About a year ago, I lost my Grandmother. She was a force to be reckoned with. She was old enough to remember the Great Depression, having lived through it as a child. The mother of six, she persevered through dealing with one who suffered from debilitating mental illness, then losing another child, and then giving care to my Grandfather before he succumbed to ALS when she was in her 60s. She lived through and read the headlines from almost all the wars in the 20th and 21st centuries and processed more bad news than I would in two lifetimes. I am a better man today for having observed her strength and fortitude during trying times. No matter what was going on, she always found a way to smile and laugh her way through it. She was resolved to live through the toughest of times knowing life must go on.
So how are we as a society doing in that regard?
I’ve had to work hard to maintain my senses during this global pandemic in what seems to be the most trying time I’ve witnessed in my 43 trips around the sun. If you’re like me, you’ve had a hard time keeping up with the ever-changing CDC guidelines and trying to decipher reality from political spin. One thing that I have never questioned was whether this virus was real or serious. I have taken it very seriously and will continue to. It is far more transmissible than anything I’ve seen in my lifetime. Because it’s a real threat… dealing with it and mitigating our way through has taken (and will take) willingness to reckon with the truth and mental toughness to keep the situation in proper context. It is not appropriate to either dismiss it as a hoax or to cower in a closet until it has passed over us… we must find a path forward that shows caution, moderation, and a resolve to carry on.
(As a quick aside… I’m almost done reading Dan Crenshaw’s “Fortitude: American Resilience in the Era of Outrage”. I highly recommend it for anyone needing a little dose of Fortitude.)
I, along with others, have been criticized for using my political influence to push to have the economy reopened. I’ve also said publicly that I do not support a legal mandate for masks for the simple reason that I don’t believe it’s enforceable. As if giving our law enforcement one more thing to have to confront civilians with is a priority right now! Cities can’t control rioting and destruction of public property, how are we going to enforce a mask law? I stand with our Governor on this.
Being willing to stand the political heat for such decisions has been one of the most difficult, and character building things, I’ve done. Fear of being wrong or getting backlash in today’s “Cancel / Outrage Culture” is nothing to joke about. I absolutely can’t imagine the stress our Governor or President have had to endure in light of such a new cultural norm. But small government leaders and business owners who understand what’s at stake in the face of completely shutting down the economy (the effects financially, socially,and yes even mortally) have had to make very difficult and often unpopular decisions.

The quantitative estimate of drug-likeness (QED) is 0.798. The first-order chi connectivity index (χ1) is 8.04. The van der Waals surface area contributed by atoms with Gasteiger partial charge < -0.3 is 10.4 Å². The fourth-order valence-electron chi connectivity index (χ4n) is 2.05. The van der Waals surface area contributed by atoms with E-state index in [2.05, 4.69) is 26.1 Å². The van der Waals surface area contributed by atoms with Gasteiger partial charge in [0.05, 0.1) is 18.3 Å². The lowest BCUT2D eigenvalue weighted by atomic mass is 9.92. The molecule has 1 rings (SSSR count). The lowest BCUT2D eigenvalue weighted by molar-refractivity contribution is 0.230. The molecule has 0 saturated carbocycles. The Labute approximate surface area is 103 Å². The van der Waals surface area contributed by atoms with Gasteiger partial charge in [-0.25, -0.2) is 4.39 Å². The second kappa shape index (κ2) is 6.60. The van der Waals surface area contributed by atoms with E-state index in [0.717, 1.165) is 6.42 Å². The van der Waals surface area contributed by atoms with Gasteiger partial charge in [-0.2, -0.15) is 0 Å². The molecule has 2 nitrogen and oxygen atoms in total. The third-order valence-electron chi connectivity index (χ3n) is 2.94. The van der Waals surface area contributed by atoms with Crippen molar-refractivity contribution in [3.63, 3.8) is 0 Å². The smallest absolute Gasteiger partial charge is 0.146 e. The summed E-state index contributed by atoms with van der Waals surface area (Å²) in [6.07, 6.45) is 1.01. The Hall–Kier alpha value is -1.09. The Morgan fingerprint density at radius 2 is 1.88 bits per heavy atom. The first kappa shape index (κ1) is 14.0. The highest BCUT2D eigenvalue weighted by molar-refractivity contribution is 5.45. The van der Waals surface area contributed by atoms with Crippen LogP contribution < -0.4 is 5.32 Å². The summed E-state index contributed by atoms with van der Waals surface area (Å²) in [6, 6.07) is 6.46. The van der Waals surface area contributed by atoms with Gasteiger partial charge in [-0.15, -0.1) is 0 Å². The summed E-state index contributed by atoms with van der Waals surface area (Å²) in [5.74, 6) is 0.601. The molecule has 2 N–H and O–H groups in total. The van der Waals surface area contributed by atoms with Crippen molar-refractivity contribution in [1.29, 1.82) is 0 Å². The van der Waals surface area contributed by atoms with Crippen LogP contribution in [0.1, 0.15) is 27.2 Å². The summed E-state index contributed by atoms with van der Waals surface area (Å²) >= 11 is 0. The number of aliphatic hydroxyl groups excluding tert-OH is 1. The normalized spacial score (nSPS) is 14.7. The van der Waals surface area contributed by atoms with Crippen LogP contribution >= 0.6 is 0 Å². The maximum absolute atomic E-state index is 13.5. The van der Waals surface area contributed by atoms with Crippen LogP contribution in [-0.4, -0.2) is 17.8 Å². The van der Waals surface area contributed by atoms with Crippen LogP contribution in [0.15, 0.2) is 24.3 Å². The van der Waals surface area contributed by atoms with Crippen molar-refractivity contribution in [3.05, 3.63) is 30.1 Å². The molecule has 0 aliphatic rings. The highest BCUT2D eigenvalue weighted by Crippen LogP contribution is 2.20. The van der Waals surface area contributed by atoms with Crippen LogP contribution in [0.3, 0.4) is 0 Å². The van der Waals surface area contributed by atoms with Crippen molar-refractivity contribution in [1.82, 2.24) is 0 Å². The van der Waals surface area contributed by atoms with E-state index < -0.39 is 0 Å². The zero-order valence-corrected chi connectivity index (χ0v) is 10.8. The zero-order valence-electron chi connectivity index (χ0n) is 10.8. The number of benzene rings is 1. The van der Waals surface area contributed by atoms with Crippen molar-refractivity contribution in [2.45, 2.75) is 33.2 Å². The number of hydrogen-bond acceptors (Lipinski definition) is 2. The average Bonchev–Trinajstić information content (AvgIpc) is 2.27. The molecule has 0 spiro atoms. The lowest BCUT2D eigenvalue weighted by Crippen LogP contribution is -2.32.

I do believe we should do anything and everything we can to help slow the spread… short of forcing people to close their doors. Why not close the doors? Because it’s not a sustainable solution. If we knew COVID would be gone in a week, month, or even several months, perhaps it would be an option. But we don’t… so it isn’t. I can’t imagine that most people’s businesses could sustain a complete shut-down for more than a month or so. So how can we mandate that a few industries shut down? Our employees need to work to eat and businesses have to run to survive. If we lived in the stone age, we’d still have to find a way to go out and cultivate, fish, farm, and survive rather than holing up in our caves. Keeping salons, restaurants, and other in-person based businesses alive is no different, and no less necessary for those businesses.
The fact is that this virus isn’t going away quickly and that we have to find a new normal - which to me translates as: we all have to put on our big boy/girl pants, brace ourselves, and carry on whether we like it or not.
Life, by definition, is not risk free; most of us understand that.
I’m hyper aware of that last point these days. I recently tested positive for COVID-19. I’m thankful to report that I am fully recovered and had very moderate symptoms. For me, it was nothing worse than a cold I get about this time every year.
It’s hard to fathom but... many people we know will get this virus. Many have likely had it and not even known they did. A very small percentage will suffer worse symptoms or heaven forbid, even death. Because of that, we should all be happy to do anything and everything we can to help slow the spread… including social distancing and wearing masks unless you face a severe health issue from doing so.
I believe we would do well to learn from our predecessors… those who formed and nurtured our great country and who have pushed on through much worse times. I chose to honor my grandmother and many others like her by not forgetting our heritage and by finding ways to persevere, laugh, and love during this time because THAT IS WHO WE ARE AND THAT IS WHAT WE DO!
Finally, a word of encouragement from 2 Timothy 1:7 -- “For God gave us a spirit not of fear but of power and love and self-control.”
My prayer is that we will all both be good stewards of our collective health while not forgetting who we are and where we come from.
George Emami is the District 4 Monroe County commissioner and the owner of The Brokery and Fox City Brewery. Email him at email@example.com.